CHAPTER X. Lupin's Great Scheme
Contrary to his expectations, Lupin had no sort of annoyance to undergo in consequence of his assault on M. Formerie.

The examining-magistrate came to the Sante in person, two days later, and told him, with some embarrassment and with an affectation of kindness, that he did not intend to pursue the matter further.

"Nor I, either," retorted Lupin.

"What do you mean?"

"Well, I mean that I shall send no communication to the press about this particular matter nor do anything that might expose you to ridicule, Monsieur le Juge d'Instruction. The scandal shall not be made public, I promise. That is what you want, is it not?"

M. Formerie blushed and, without replying, continued:

"Only, henceforth, your examinations will take place here."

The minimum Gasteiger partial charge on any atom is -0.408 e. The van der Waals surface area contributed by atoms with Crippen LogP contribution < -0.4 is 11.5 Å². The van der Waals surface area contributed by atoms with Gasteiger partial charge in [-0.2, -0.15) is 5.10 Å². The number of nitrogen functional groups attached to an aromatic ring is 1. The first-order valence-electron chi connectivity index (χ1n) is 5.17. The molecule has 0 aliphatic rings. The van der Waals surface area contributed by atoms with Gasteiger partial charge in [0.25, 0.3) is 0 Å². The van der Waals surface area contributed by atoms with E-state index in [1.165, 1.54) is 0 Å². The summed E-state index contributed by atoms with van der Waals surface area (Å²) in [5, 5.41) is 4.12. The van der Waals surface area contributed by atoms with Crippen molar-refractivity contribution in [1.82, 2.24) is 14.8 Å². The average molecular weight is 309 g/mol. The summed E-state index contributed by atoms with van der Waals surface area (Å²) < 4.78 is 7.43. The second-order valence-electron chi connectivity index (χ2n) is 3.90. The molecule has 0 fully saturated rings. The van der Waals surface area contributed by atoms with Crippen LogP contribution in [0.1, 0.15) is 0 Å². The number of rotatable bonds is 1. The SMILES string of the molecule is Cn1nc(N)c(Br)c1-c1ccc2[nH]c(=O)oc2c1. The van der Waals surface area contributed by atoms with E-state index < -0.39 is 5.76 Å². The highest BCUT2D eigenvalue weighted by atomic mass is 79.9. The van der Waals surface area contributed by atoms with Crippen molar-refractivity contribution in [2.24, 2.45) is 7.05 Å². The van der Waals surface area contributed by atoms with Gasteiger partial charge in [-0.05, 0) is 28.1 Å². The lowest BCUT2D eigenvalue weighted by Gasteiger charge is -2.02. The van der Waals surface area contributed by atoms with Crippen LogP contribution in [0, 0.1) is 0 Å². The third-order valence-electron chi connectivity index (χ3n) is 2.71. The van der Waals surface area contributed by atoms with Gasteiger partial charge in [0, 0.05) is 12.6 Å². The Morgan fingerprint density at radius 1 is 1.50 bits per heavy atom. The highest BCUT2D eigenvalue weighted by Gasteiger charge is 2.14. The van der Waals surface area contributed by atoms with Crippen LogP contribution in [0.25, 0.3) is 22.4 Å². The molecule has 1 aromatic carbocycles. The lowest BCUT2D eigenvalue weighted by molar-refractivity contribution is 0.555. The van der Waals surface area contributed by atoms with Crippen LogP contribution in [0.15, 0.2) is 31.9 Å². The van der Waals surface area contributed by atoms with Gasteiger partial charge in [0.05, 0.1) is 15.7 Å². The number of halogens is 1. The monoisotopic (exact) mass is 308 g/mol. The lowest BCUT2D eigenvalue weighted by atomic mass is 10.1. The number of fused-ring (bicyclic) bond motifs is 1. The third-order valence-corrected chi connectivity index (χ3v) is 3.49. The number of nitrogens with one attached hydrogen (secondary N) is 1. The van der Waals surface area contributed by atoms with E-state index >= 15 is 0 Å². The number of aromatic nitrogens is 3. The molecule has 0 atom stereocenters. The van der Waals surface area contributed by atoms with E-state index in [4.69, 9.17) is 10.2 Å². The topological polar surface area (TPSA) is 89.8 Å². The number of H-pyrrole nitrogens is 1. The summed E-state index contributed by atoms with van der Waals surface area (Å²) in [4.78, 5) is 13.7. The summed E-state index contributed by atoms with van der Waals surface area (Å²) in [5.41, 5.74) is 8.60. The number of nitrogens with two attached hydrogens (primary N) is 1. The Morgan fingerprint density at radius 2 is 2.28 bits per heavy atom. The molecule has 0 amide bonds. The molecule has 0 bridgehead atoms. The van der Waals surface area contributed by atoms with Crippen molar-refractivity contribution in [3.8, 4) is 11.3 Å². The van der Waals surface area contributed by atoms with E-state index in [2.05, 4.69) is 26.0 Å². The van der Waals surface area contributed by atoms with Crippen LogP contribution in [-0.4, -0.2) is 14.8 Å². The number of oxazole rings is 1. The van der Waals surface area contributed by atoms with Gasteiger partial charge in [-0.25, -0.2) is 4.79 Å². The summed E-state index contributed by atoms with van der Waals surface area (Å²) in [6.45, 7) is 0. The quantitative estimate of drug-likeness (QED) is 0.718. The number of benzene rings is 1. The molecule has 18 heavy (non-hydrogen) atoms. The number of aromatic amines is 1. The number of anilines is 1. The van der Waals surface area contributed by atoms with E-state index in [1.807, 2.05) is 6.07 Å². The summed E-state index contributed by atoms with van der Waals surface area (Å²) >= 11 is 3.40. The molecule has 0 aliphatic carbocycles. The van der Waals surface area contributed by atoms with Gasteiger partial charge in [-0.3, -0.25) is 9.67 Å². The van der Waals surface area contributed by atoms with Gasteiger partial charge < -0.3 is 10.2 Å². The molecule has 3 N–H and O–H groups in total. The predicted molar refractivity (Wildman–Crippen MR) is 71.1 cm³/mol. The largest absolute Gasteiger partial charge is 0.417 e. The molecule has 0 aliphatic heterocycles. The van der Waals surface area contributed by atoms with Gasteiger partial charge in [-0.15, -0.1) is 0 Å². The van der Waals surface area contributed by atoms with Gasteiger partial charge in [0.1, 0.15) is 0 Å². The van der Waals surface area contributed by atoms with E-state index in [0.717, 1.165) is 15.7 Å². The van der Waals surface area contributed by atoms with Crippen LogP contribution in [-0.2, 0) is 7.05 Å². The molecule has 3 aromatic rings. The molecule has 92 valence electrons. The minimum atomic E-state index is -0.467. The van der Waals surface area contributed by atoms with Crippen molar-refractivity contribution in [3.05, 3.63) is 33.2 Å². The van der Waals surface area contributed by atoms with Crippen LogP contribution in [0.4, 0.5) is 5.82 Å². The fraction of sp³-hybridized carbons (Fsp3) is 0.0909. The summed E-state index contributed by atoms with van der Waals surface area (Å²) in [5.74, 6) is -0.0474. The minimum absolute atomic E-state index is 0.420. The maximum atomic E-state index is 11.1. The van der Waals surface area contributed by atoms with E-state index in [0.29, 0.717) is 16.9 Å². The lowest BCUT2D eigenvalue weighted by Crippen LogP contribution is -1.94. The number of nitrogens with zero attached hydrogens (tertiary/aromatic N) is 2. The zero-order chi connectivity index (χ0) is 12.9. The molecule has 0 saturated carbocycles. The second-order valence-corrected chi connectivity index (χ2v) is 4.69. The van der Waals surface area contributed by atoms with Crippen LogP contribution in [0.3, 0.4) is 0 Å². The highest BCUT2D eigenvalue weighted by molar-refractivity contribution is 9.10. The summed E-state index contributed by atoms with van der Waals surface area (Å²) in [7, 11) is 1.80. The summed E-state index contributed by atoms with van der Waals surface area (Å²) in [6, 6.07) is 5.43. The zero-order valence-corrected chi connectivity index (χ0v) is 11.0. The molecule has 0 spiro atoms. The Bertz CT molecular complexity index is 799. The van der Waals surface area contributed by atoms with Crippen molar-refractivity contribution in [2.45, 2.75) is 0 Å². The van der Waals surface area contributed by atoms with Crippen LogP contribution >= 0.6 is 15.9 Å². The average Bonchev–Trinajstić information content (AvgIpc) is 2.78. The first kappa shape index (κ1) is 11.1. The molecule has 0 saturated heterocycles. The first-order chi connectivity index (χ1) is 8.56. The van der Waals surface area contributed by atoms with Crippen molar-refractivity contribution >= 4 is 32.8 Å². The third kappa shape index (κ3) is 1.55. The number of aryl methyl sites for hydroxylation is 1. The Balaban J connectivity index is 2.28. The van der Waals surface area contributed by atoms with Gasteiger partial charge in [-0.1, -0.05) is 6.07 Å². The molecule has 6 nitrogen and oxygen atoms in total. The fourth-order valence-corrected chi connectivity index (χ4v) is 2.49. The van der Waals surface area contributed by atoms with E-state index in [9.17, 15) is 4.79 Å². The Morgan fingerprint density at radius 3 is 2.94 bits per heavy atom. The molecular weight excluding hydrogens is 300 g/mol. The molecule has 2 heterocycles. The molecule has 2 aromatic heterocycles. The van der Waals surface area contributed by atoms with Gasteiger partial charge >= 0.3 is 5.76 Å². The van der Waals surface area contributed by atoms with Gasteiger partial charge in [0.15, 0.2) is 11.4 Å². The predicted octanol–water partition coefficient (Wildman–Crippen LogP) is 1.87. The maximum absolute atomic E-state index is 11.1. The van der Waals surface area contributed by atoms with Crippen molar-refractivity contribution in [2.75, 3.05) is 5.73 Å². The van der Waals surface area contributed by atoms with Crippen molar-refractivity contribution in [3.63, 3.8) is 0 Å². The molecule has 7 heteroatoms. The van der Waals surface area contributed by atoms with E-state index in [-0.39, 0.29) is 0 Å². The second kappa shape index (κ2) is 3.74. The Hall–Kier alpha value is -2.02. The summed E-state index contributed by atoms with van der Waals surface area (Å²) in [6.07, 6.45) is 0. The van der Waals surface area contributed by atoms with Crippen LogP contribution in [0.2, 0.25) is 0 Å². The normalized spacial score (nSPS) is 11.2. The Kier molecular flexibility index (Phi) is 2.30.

"It's quite right that the law should put itself out for Lupin!" said that gentleman.

The announcement of this decision, which interrupted his almost daily meetings with the Doudevilles, did not disturb Lupin. He had taken his precautions from the first day, by giving the Doudevilles all the necessary instructions and, now that the preparations were nearly completed, reckoned upon being able to[Pg 255] turn old Steinweg's confidences to the best account without delay and to obtain his liberty by one of the most extraordinary and ingenious schemes that had ever entered his brain.

His method of correspondence was a simple one; and he had devised it at once. Every morning he was supplied with sheets of paper in numbered packets. He made these into envelopes; and, every evening, the envelopes, duly folded and gummed, were fetched away. Now Lupin, noticing that his packet always bore the same number, had drawn the inference that the distribution of the numbered packets was always affected in the same order among the prisoners who had chosen that particular kind of work. Experience showed that he was right.